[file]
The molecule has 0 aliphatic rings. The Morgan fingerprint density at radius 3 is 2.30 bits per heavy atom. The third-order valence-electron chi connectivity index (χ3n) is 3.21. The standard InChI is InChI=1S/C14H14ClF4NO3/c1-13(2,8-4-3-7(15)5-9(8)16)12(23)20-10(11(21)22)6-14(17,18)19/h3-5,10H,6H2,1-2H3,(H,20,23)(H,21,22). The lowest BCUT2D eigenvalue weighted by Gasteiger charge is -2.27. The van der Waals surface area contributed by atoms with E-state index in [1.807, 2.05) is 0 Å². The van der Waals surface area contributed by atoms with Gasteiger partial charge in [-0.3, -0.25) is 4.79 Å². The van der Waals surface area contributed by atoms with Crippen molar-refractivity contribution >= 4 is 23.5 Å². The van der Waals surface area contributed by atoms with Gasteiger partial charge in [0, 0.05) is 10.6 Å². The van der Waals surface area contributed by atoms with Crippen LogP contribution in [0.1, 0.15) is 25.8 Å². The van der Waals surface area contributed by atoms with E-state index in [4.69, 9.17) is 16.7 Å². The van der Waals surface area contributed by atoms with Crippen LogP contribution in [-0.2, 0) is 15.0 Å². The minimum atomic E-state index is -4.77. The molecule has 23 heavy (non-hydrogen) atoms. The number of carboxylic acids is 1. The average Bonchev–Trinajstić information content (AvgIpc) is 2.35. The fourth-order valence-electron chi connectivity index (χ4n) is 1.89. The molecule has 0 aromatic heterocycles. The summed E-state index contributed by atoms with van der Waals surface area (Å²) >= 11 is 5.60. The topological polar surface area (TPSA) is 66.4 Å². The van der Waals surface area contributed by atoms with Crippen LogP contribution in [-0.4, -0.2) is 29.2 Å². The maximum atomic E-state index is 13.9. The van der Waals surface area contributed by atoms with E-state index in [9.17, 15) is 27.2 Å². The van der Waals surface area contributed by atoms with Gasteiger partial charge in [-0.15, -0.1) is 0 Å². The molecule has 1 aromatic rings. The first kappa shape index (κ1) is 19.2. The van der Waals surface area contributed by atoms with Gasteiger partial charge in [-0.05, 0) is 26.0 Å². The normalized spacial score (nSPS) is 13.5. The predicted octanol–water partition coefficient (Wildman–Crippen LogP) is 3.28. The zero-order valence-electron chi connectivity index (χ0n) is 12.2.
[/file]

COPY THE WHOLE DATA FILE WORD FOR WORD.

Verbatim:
The molecule has 0 aliphatic rings. The Morgan fingerprint density at radius 3 is 2.30 bits per heavy atom. The third-order valence-electron chi connectivity index (χ3n) is 3.21. The standard InChI is InChI=1S/C14H14ClF4NO3/c1-13(2,8-4-3-7(15)5-9(8)16)12(23)20-10(11(21)22)6-14(17,18)19/h3-5,10H,6H2,1-2H3,(H,20,23)(H,21,22). The lowest BCUT2D eigenvalue weighted by Gasteiger charge is -2.27. The van der Waals surface area contributed by atoms with E-state index in [1.807, 2.05) is 0 Å². The van der Waals surface area contributed by atoms with Gasteiger partial charge in [-0.3, -0.25) is 4.79 Å². The van der Waals surface area contributed by atoms with Crippen molar-refractivity contribution >= 4 is 23.5 Å². The van der Waals surface area contributed by atoms with Gasteiger partial charge in [0, 0.05) is 10.6 Å². The van der Waals surface area contributed by atoms with Crippen LogP contribution in [0.1, 0.15) is 25.8 Å². The van der Waals surface area contributed by atoms with E-state index in [4.69, 9.17) is 16.7 Å². The van der Waals surface area contributed by atoms with Crippen LogP contribution in [-0.2, 0) is 15.0 Å². The minimum atomic E-state index is -4.77. The molecule has 23 heavy (non-hydrogen) atoms. The number of carboxylic acids is 1. The average Bonchev–Trinajstić information content (AvgIpc) is 2.35. The fourth-order valence-electron chi connectivity index (χ4n) is 1.89. The molecule has 0 aromatic heterocycles. The summed E-state index contributed by atoms with van der Waals surface area (Å²) >= 11 is 5.60. The topological polar surface area (TPSA) is 66.4 Å². The van der Waals surface area contributed by atoms with Crippen LogP contribution in [-0.4, -0.2) is 29.2 Å². The maximum atomic E-state index is 13.9. The van der Waals surface area contributed by atoms with E-state index in [9.17, 15) is 27.2 Å². The van der Waals surface area contributed by atoms with Gasteiger partial charge in [-0.15, -0.1) is 0 Å². The molecule has 1 aromatic rings. The first kappa shape index (κ1) is 19.2. The van der Waals surface area contributed by atoms with Gasteiger partial charge in [-0.05, 0) is 26.0 Å². The normalized spacial score (nSPS) is 13.5. The predicted octanol–water partition coefficient (Wildman–Crippen LogP) is 3.28. The zero-order valence-electron chi connectivity index (χ0n) is 12.2.